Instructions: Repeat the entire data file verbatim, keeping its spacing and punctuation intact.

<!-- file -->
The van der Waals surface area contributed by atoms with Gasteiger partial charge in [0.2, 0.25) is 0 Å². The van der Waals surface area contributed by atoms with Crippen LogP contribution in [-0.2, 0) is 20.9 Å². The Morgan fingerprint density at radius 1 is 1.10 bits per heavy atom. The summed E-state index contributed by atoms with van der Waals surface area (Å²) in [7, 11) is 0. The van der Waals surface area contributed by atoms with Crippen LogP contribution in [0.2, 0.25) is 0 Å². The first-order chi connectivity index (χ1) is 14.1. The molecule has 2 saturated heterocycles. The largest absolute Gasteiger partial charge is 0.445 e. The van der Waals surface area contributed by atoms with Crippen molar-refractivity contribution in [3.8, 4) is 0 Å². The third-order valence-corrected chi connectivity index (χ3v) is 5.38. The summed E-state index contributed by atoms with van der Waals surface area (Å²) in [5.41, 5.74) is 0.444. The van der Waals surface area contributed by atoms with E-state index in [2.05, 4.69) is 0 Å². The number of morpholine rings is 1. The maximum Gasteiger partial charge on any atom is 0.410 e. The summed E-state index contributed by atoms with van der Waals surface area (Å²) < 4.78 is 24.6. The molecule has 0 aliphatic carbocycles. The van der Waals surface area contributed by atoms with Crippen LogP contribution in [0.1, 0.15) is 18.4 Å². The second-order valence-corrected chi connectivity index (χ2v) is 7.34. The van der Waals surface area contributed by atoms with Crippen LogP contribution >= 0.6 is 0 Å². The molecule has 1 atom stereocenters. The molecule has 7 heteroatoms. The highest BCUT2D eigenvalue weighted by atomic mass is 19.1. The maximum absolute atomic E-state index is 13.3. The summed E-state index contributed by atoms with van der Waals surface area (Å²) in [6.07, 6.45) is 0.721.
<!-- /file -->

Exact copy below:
The van der Waals surface area contributed by atoms with Gasteiger partial charge in [0.2, 0.25) is 0 Å². The van der Waals surface area contributed by atoms with Crippen LogP contribution in [-0.2, 0) is 20.9 Å². The Morgan fingerprint density at radius 1 is 1.10 bits per heavy atom. The summed E-state index contributed by atoms with van der Waals surface area (Å²) in [7, 11) is 0. The van der Waals surface area contributed by atoms with Crippen LogP contribution in [0.2, 0.25) is 0 Å². The first-order chi connectivity index (χ1) is 14.1. The molecule has 2 saturated heterocycles. The largest absolute Gasteiger partial charge is 0.445 e. The van der Waals surface area contributed by atoms with Crippen molar-refractivity contribution in [3.8, 4) is 0 Å². The third-order valence-corrected chi connectivity index (χ3v) is 5.38. The summed E-state index contributed by atoms with van der Waals surface area (Å²) in [5.41, 5.74) is 0.444. The van der Waals surface area contributed by atoms with E-state index in [2.05, 4.69) is 0 Å². The number of morpholine rings is 1. The maximum Gasteiger partial charge on any atom is 0.410 e. The summed E-state index contributed by atoms with van der Waals surface area (Å²) < 4.78 is 24.6. The molecule has 0 aliphatic carbocycles. The van der Waals surface area contributed by atoms with Crippen LogP contribution in [0.1, 0.15) is 18.4 Å². The second-order valence-corrected chi connectivity index (χ2v) is 7.34. The van der Waals surface area contributed by atoms with Crippen LogP contribution >= 0.6 is 0 Å². The molecule has 1 atom stereocenters. The molecule has 7 heteroatoms. The highest BCUT2D eigenvalue weighted by atomic mass is 19.1. The maximum absolute atomic E-state index is 13.3. The summed E-state index contributed by atoms with van der Waals surface area (Å²) in [6.07, 6.45) is 0.721.